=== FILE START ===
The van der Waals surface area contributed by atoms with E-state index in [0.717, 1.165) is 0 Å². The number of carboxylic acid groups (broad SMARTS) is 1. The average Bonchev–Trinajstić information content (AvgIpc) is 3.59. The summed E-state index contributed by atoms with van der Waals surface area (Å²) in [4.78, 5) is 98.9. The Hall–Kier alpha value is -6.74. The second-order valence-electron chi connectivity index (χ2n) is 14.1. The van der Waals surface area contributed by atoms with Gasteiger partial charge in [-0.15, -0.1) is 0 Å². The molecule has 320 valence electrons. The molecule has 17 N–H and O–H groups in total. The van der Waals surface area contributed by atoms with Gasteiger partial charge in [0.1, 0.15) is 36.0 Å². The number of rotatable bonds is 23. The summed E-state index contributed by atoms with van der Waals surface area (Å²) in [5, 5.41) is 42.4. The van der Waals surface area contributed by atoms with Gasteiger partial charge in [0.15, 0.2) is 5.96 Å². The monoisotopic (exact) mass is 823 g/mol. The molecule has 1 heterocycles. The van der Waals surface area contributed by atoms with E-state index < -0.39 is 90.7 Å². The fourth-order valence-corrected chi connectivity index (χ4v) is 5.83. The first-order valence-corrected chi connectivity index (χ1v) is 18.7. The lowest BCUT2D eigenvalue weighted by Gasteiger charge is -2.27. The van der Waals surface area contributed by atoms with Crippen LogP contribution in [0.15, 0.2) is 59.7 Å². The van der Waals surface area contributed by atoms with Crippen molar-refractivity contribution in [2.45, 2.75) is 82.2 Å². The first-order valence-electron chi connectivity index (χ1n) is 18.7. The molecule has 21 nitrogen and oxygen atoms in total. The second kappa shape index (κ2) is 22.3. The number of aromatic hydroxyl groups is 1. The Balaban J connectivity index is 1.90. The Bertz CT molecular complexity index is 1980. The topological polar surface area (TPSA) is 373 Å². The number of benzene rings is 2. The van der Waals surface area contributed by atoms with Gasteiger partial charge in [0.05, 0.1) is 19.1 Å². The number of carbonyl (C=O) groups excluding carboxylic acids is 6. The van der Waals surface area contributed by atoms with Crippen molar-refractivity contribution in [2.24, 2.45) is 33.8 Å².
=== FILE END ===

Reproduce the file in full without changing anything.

The van der Waals surface area contributed by atoms with E-state index in [0.717, 1.165) is 0 Å². The number of carboxylic acid groups (broad SMARTS) is 1. The average Bonchev–Trinajstić information content (AvgIpc) is 3.59. The summed E-state index contributed by atoms with van der Waals surface area (Å²) in [4.78, 5) is 98.9. The Hall–Kier alpha value is -6.74. The second-order valence-electron chi connectivity index (χ2n) is 14.1. The van der Waals surface area contributed by atoms with Gasteiger partial charge in [-0.15, -0.1) is 0 Å². The molecule has 320 valence electrons. The molecule has 17 N–H and O–H groups in total. The van der Waals surface area contributed by atoms with Gasteiger partial charge in [0.1, 0.15) is 36.0 Å². The number of rotatable bonds is 23. The summed E-state index contributed by atoms with van der Waals surface area (Å²) in [5, 5.41) is 42.4. The van der Waals surface area contributed by atoms with Gasteiger partial charge in [0.15, 0.2) is 5.96 Å². The monoisotopic (exact) mass is 823 g/mol. The molecule has 1 heterocycles. The van der Waals surface area contributed by atoms with E-state index < -0.39 is 90.7 Å². The fourth-order valence-corrected chi connectivity index (χ4v) is 5.83. The first-order valence-corrected chi connectivity index (χ1v) is 18.7. The lowest BCUT2D eigenvalue weighted by Gasteiger charge is -2.27. The van der Waals surface area contributed by atoms with Crippen LogP contribution in [0.15, 0.2) is 59.7 Å². The van der Waals surface area contributed by atoms with Crippen molar-refractivity contribution in [2.45, 2.75) is 82.2 Å². The first-order valence-electron chi connectivity index (χ1n) is 18.7. The molecule has 21 nitrogen and oxygen atoms in total. The second kappa shape index (κ2) is 22.3. The number of aromatic hydroxyl groups is 1. The Balaban J connectivity index is 1.90. The Bertz CT molecular complexity index is 1980. The topological polar surface area (TPSA) is 373 Å². The number of benzene rings is 2. The van der Waals surface area contributed by atoms with Gasteiger partial charge in [0.05, 0.1) is 19.1 Å². The number of carbonyl (C=O) groups excluding carboxylic acids is 6. The van der Waals surface area contributed by atoms with Crippen molar-refractivity contribution in [2.24, 2.45) is 33.8 Å².